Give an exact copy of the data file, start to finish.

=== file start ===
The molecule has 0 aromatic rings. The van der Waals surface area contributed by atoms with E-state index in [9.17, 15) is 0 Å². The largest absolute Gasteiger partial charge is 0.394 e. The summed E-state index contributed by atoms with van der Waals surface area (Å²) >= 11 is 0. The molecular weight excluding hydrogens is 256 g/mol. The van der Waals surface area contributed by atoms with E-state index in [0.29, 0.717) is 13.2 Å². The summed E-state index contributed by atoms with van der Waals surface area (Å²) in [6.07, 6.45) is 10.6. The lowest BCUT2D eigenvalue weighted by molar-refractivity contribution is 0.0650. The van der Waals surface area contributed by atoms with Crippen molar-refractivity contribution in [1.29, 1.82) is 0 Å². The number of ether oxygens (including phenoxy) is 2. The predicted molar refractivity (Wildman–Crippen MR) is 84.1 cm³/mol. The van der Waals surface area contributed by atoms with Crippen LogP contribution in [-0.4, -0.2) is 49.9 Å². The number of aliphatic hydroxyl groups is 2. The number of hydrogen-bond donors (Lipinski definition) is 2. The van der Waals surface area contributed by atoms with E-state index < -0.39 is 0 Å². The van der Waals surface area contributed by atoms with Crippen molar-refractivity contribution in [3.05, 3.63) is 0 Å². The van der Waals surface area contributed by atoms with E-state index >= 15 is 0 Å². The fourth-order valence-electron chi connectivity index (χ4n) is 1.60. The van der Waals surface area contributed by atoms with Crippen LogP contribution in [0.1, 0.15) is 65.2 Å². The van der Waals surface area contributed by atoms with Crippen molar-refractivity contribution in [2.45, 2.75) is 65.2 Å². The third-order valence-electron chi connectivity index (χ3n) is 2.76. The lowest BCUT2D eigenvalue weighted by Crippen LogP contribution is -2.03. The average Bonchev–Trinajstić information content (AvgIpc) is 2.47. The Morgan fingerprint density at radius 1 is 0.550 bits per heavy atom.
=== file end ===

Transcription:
The molecule has 0 aromatic rings. The van der Waals surface area contributed by atoms with E-state index in [9.17, 15) is 0 Å². The largest absolute Gasteiger partial charge is 0.394 e. The summed E-state index contributed by atoms with van der Waals surface area (Å²) >= 11 is 0. The molecular weight excluding hydrogens is 256 g/mol. The van der Waals surface area contributed by atoms with E-state index in [0.29, 0.717) is 13.2 Å². The summed E-state index contributed by atoms with van der Waals surface area (Å²) in [6.07, 6.45) is 10.6. The lowest BCUT2D eigenvalue weighted by molar-refractivity contribution is 0.0650. The van der Waals surface area contributed by atoms with Crippen molar-refractivity contribution in [1.29, 1.82) is 0 Å². The number of ether oxygens (including phenoxy) is 2. The predicted molar refractivity (Wildman–Crippen MR) is 84.1 cm³/mol. The van der Waals surface area contributed by atoms with Crippen LogP contribution in [-0.4, -0.2) is 49.9 Å². The number of aliphatic hydroxyl groups is 2. The number of hydrogen-bond donors (Lipinski definition) is 2. The van der Waals surface area contributed by atoms with E-state index < -0.39 is 0 Å². The van der Waals surface area contributed by atoms with Crippen molar-refractivity contribution in [3.05, 3.63) is 0 Å². The van der Waals surface area contributed by atoms with E-state index >= 15 is 0 Å². The fourth-order valence-electron chi connectivity index (χ4n) is 1.60. The van der Waals surface area contributed by atoms with Crippen LogP contribution in [0.1, 0.15) is 65.2 Å². The van der Waals surface area contributed by atoms with Crippen molar-refractivity contribution in [2.45, 2.75) is 65.2 Å². The third-order valence-electron chi connectivity index (χ3n) is 2.76. The lowest BCUT2D eigenvalue weighted by Crippen LogP contribution is -2.03. The average Bonchev–Trinajstić information content (AvgIpc) is 2.47. The Morgan fingerprint density at radius 1 is 0.550 bits per heavy atom.